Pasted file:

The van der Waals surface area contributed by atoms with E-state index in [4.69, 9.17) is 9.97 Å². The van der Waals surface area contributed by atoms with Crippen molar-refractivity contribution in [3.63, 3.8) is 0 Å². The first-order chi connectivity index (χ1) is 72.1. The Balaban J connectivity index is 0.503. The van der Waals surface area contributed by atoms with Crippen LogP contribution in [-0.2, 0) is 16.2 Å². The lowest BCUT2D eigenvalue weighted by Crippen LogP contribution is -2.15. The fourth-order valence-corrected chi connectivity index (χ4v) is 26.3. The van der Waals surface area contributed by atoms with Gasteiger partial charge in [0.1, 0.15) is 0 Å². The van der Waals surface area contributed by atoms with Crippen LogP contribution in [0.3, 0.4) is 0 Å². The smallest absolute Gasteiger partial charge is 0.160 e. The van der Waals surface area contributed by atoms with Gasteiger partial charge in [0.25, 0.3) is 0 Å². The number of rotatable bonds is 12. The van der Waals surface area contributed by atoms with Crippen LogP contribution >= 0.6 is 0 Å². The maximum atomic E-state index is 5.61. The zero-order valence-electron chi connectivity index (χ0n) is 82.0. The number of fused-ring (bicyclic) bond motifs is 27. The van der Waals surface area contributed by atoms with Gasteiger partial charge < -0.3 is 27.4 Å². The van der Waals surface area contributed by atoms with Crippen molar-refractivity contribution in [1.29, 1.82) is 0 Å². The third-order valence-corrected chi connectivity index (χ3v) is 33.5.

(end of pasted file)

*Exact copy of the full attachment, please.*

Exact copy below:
The van der Waals surface area contributed by atoms with E-state index in [4.69, 9.17) is 9.97 Å². The van der Waals surface area contributed by atoms with Crippen molar-refractivity contribution in [3.63, 3.8) is 0 Å². The first-order chi connectivity index (χ1) is 72.1. The Balaban J connectivity index is 0.503. The van der Waals surface area contributed by atoms with Crippen LogP contribution in [-0.2, 0) is 16.2 Å². The lowest BCUT2D eigenvalue weighted by Crippen LogP contribution is -2.15. The fourth-order valence-corrected chi connectivity index (χ4v) is 26.3. The van der Waals surface area contributed by atoms with Gasteiger partial charge in [0.1, 0.15) is 0 Å². The van der Waals surface area contributed by atoms with Crippen LogP contribution in [0.3, 0.4) is 0 Å². The smallest absolute Gasteiger partial charge is 0.160 e. The van der Waals surface area contributed by atoms with Gasteiger partial charge in [0.25, 0.3) is 0 Å². The number of rotatable bonds is 12. The van der Waals surface area contributed by atoms with Crippen LogP contribution >= 0.6 is 0 Å². The maximum atomic E-state index is 5.61. The zero-order valence-electron chi connectivity index (χ0n) is 82.0. The number of fused-ring (bicyclic) bond motifs is 27. The van der Waals surface area contributed by atoms with Gasteiger partial charge < -0.3 is 27.4 Å². The van der Waals surface area contributed by atoms with Crippen molar-refractivity contribution in [1.29, 1.82) is 0 Å². The third-order valence-corrected chi connectivity index (χ3v) is 33.5.